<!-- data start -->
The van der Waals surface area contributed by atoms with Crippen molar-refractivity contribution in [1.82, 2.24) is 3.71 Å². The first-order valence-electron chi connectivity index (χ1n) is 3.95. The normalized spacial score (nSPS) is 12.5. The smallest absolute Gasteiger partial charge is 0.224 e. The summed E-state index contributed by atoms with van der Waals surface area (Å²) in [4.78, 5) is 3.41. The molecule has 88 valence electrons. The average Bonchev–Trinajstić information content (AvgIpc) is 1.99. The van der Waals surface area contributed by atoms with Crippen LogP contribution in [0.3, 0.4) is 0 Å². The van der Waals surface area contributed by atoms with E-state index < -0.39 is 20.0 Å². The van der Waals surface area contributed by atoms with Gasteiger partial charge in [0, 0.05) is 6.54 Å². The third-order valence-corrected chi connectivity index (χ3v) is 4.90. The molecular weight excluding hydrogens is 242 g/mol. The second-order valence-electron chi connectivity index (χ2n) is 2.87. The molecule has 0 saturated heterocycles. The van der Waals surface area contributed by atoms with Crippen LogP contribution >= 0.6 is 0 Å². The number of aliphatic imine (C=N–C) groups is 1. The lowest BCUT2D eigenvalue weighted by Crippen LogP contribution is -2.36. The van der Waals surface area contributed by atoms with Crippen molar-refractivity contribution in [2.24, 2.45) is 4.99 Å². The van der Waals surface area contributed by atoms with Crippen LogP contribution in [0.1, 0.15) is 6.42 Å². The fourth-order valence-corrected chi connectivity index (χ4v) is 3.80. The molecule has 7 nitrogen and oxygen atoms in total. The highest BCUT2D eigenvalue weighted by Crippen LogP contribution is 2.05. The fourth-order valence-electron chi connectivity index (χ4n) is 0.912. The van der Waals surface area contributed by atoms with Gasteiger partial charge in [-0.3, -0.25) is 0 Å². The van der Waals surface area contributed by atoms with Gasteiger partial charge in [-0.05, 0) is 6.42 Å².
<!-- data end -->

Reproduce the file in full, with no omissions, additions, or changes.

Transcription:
The van der Waals surface area contributed by atoms with Crippen molar-refractivity contribution in [1.82, 2.24) is 3.71 Å². The first-order valence-electron chi connectivity index (χ1n) is 3.95. The normalized spacial score (nSPS) is 12.5. The smallest absolute Gasteiger partial charge is 0.224 e. The summed E-state index contributed by atoms with van der Waals surface area (Å²) in [4.78, 5) is 3.41. The molecule has 88 valence electrons. The average Bonchev–Trinajstić information content (AvgIpc) is 1.99. The van der Waals surface area contributed by atoms with Crippen LogP contribution in [0.3, 0.4) is 0 Å². The van der Waals surface area contributed by atoms with E-state index < -0.39 is 20.0 Å². The van der Waals surface area contributed by atoms with Gasteiger partial charge in [0, 0.05) is 6.54 Å². The third-order valence-corrected chi connectivity index (χ3v) is 4.90. The molecular weight excluding hydrogens is 242 g/mol. The second-order valence-electron chi connectivity index (χ2n) is 2.87. The molecule has 0 saturated heterocycles. The van der Waals surface area contributed by atoms with Crippen LogP contribution >= 0.6 is 0 Å². The number of aliphatic imine (C=N–C) groups is 1. The lowest BCUT2D eigenvalue weighted by Crippen LogP contribution is -2.36. The van der Waals surface area contributed by atoms with Crippen molar-refractivity contribution in [2.24, 2.45) is 4.99 Å². The van der Waals surface area contributed by atoms with Crippen LogP contribution in [0.1, 0.15) is 6.42 Å². The fourth-order valence-corrected chi connectivity index (χ4v) is 3.80. The molecule has 7 nitrogen and oxygen atoms in total. The highest BCUT2D eigenvalue weighted by Crippen LogP contribution is 2.05. The fourth-order valence-electron chi connectivity index (χ4n) is 0.912. The van der Waals surface area contributed by atoms with Gasteiger partial charge in [-0.3, -0.25) is 0 Å². The van der Waals surface area contributed by atoms with Gasteiger partial charge in [-0.05, 0) is 6.42 Å².